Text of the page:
• Drone Launch Academy offers another great online training course led by FAA-certified Advanced Ground Instructor David Young. Use coupon code DroneGirl50 or this link to get $50 off.
  • DARTdrones has a day-long, in-person training course. Use coupon code dronegirl10 to get 10% all DARTdrone courses site wide!

But a free and instant option comes from the FAA itself. The FAA released its Part 107 UAS online training course, which anyone can register and take for free. The course is designed for part 61 pilot certificate holders who have a current flight review (in accordance with 14 CFR part 61.56) and wish to obtain a part 107 remote pilot certificate with an sUAS rating. But, anyone without a pilot’s license can take the training course.

“Applicants for a part 107 remote pilot certificate who do not hold a part 61 pilot certificate (or part 61 pilot certificate holders without a current flight review) may incorporate this training into their self-study curriculum to help prepare for the FAA Unmanned Aircraft General (UAG) Knowledge Test,” according to the test page.

**To be clear, that means this is a training course for people who already hold a Part 61 Pilot’s certificate. If you don’t have a pilot’s license, this is simply a wonderful, free training course to supplement your test studying.** Continue reading Here’s your Part 107 UAS test study guide

FAA Part 107 UAS Aeronautical Knowledge Test: everything you need to know (except the answers)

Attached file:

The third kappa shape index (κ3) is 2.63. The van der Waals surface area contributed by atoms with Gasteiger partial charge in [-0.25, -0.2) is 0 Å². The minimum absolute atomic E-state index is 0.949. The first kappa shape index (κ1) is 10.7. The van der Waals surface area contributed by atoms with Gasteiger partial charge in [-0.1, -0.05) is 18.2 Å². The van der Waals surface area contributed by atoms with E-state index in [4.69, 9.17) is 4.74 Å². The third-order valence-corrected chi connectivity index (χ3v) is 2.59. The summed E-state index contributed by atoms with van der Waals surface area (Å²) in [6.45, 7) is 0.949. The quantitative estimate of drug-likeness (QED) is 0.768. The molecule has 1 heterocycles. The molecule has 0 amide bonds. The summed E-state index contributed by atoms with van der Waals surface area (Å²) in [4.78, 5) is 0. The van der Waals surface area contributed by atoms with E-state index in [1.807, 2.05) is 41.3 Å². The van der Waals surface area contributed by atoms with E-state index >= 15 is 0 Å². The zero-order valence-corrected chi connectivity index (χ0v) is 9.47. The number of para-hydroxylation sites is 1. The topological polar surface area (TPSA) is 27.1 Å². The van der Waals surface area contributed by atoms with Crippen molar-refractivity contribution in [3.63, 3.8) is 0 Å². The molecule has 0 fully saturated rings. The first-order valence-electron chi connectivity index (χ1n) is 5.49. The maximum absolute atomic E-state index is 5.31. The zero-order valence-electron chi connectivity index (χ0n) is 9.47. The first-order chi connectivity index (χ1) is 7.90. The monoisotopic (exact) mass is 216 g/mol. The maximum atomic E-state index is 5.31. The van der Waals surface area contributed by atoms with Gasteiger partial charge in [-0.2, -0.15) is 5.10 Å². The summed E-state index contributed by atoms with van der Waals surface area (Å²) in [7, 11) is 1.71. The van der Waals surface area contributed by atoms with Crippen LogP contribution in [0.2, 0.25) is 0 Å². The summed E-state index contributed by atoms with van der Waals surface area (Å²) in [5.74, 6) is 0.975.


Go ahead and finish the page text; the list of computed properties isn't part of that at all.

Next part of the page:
The Federal Aviation Administration announced today that drone operators will have to pass a UAS aeronautical knowledge test as one of the requirements for legally flying drones commercially.

Here’s a rundown of the entire announcement of its long-awaited Part 107 ruling.

Among the requirements to fly a UAS commercially include flying below 400 feet, flying only during daytime and flying less than 100 miles per hour. But the standout requirement is that commercial drone operators will need to take a written, in-person, drone-specific, aeronautical knowledge test.

“It’s a great idea,” said Logan Campbell, CEO of drone consulting firm Aerotas. “It forces people to understand how to keep the national airspace safe, which is really what the FAA cares about most.”

Drone operators with existing Part 61 pilot certificates can bypass the in-person, written exam and instead take an online course. But for drone operators without that, they’ll have to take the test at an FAA-approved knowledge testing center.

The FAA has released a drafted document of Unmanned Aircraft Systems Airman Certification Standards, outlining what you can tentatively expect from the test. Here’s the tentative information we know for now:

Where you can take the FAA’s UAS aeronautical knowledge test:

The test can be taken at one of the 696 testing centers in the United States. Here’s a list of locations where you can take the aeronautical knowledge test. Applicants need to schedule the testing appointment in advance and bring a government-issued photo ID.

How do I study for the UAS aeronautical knowledge test?

The FAA released its Part 107 UAS online training course. Though it is intended for Part 61 Pilot Certificate holders, anyone, including non-pilots, can register and take for free. Read more about the training course here.

While the test will include a mix of both drone-specific and general manned aircraft questions, some readers have also pointed out that the Pilot’s Handbook of Aeronautical Knowledge, which is the official FAA handbook, is a good place to start studying for more general airspace knowledge. You can pick up your own copy here.

Many private companies have also put together training sessions (either in-person, webinars, practice tests, etc). that provide a clear look at exactly what you’ll need to know for the test. Check out my guide on UAS aeronautical knowledge test training courses here.